Oral Rinse Could Improve Mouth Pain Associated With Radiation Therapy
Mouthwash containing diphenhydramine, lidocaine, and antacids found to significantly reduce pain from oral mucositis in patients with head and neck cancer administered chemotherapy.
An oral rinse containing diphenhydramine, lidocaine, and antacids, was found to significantly decrease pain caused by oral mucositis in patients undergoing radiation therapy for head and neck cancer compared with placebo, according to a study published in JAMA.
The multi-institution, randomized, double-blind, placebo-controlled phase 3 clinical trial was led by Robert Miller, MD, an emeritus Mayo Clinic radiation oncologist.
"Our group published a study in 2012 showing that an oral rinse of doxepin reduced oral mucositis-related pain compared to placebo," Miller said in a press release. "However, there were no large randomized controlled trials studying the potential benefits of magic mouthwash."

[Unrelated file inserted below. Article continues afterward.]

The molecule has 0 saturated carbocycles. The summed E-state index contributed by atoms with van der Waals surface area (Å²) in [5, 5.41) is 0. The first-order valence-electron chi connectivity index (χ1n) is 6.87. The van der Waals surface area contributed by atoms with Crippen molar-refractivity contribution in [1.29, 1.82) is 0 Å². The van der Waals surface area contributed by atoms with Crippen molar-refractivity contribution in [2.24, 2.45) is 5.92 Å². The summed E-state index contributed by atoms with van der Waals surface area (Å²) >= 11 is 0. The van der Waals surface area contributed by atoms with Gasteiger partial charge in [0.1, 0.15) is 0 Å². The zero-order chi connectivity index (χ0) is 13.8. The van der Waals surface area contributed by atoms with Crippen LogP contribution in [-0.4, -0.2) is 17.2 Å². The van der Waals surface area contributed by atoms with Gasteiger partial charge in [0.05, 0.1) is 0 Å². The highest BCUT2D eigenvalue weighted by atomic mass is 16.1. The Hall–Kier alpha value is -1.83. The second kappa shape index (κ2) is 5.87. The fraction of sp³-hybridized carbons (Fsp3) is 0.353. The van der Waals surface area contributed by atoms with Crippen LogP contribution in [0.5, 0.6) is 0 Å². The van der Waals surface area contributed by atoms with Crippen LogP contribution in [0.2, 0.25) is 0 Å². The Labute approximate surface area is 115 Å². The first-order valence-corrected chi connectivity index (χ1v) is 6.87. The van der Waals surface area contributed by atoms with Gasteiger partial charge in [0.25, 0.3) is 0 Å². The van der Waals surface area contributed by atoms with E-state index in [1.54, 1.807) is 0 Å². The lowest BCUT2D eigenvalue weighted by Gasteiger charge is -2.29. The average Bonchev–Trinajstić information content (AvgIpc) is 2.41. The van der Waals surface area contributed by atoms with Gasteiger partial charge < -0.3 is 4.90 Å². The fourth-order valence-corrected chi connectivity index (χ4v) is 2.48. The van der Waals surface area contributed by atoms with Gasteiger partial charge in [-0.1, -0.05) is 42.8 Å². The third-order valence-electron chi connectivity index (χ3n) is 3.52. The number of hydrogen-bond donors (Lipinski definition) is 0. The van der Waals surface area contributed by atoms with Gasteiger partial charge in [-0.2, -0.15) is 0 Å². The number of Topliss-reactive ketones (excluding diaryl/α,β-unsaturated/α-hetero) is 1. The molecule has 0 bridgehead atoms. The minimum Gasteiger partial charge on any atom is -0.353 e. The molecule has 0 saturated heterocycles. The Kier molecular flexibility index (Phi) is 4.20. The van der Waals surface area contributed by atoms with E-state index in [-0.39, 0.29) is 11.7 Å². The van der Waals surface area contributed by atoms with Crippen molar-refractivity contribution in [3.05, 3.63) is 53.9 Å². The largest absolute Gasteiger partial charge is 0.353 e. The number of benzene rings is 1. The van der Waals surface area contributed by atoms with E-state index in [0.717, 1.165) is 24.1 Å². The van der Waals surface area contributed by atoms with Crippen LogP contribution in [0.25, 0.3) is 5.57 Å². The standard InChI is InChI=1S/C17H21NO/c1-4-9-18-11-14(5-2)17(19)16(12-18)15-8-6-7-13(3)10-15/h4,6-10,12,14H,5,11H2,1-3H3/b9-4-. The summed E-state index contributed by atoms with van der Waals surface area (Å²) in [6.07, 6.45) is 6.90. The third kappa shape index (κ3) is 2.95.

The researchers evaluated 275 patients between November 2014 and May 2016. The study revealed that treatment with both doxepin and the mouthwash combination significantly reduced pain associated with oral mucositis compared with placebo.
The doxepin and mouthwash combination treatment was also well-tolerated by patients, according to the study.
"Radiation therapy may cause mouth sores because it is designed to kill rapidly growing cells, such as cancer cells," co-author, Terence Sio, MD, a Mayo Clinic radiation oncologist, said in a press release. "Unfortunately, healthy cells in your mouth also divide and grow rapidly, and may be damaged during radiation therapy, which can cause discomfort. We're glad to have identified a proven method to help treat the discomfort of this side effect."